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In a two candidate election where votes are distributed uniformly at random between the candidates, the probability that the lead changes when tallying the $i$-th vote is the same as the probability that a random walk with $+1, -1$ steps returns to the origin on step $i-1$. The expected number of changes is well known, and is the sum of central binomial coefficients divided by the number of binary strings, and works out to be $O(\sqrt{n})$. I am interested in asymptotic bounds for the more general case when there are $k > 2$ candidates in the election: Asymptotically, what is the expected number of times the leader changes during the tallying of the votes? Is there an asymptotically tight bound for this expected value in terms of both $n$ and $k$?

In "Some Aspects of the Random Sequence" by D. E. Barton and C. L. Mallows, the authors state: "Another problem that yields to the reflection principle is that of finding the number of times the lead changes hands during the counting. Smirnov (1939) and Dwass (1961) give some asymptotic results; Mjihalevic (1952) and Feller (1957a) give some exact formulae. The corresponding problems with more than two candidates are not solved, and seem to be difficult." However, this paper is from 1965, and also talking about more general distributions of votes.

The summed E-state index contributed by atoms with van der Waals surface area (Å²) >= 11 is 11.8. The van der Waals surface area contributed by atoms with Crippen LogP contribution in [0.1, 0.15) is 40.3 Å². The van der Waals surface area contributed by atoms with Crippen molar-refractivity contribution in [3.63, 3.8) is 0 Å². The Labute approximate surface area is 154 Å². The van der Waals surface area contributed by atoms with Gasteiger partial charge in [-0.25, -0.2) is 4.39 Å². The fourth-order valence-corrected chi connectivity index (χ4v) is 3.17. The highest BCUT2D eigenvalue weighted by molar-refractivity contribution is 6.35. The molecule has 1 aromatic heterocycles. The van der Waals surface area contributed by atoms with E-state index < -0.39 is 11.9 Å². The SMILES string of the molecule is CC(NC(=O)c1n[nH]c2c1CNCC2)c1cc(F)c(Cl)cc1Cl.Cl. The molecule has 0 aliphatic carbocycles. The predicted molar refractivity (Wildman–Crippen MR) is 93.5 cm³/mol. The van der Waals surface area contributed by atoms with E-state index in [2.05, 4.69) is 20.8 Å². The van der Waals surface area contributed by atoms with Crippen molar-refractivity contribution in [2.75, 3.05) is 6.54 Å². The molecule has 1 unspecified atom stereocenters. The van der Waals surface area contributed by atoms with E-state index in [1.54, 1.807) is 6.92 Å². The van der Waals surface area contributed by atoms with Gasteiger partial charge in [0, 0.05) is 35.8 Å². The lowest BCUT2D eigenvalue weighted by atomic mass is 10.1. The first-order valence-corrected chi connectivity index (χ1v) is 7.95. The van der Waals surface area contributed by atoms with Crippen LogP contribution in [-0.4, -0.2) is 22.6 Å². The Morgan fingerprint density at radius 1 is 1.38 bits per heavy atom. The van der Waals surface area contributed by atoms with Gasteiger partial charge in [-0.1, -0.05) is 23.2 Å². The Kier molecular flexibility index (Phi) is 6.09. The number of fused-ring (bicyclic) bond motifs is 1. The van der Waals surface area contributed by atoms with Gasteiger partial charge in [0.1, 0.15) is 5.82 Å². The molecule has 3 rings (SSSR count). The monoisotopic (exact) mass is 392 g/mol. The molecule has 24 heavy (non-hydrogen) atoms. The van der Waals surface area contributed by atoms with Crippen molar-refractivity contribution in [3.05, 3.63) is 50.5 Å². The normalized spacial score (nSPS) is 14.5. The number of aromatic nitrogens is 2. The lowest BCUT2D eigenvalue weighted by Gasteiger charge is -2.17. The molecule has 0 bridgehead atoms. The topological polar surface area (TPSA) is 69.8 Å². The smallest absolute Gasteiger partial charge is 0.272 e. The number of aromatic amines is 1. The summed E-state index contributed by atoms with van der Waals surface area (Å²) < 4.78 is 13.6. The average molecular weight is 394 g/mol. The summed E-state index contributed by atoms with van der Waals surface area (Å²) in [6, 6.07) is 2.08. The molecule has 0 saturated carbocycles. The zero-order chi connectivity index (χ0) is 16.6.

Any references on this topic would be appreciated.

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If you fix $k$ and let $n\to\infty$, then the expectation is still $\Theta(\sqtr{n})$. (There are only $\log n$ times when 3 or more candidates share the lead.) If k$ and $n$ tend to infinity together other asymptotics are possible. Is this what you have in mind? –  Omer Sep 13 '11 at 18:01
    
Yes, I am particularly interested in the asymptotic behavior when $k$ is a function of $n$. For example, is there a function of $n$ to which we can set $k$ such that the expected number of changes is $o(\sqrt{n})$ as $n->\infty$. –  Kev Sep 13 '11 at 19:15
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$k(n)=n$ would make the expected number of changes $o(\sqrt n)$ since the lead can only change at most once per possible total, and the probability someone has many more than $k/n$ votes is small. For other $k(n)$, perhaps you should count the values such that there is a tie for the lead with that many votes. –  Douglas Zare Sep 13 '11 at 20:27
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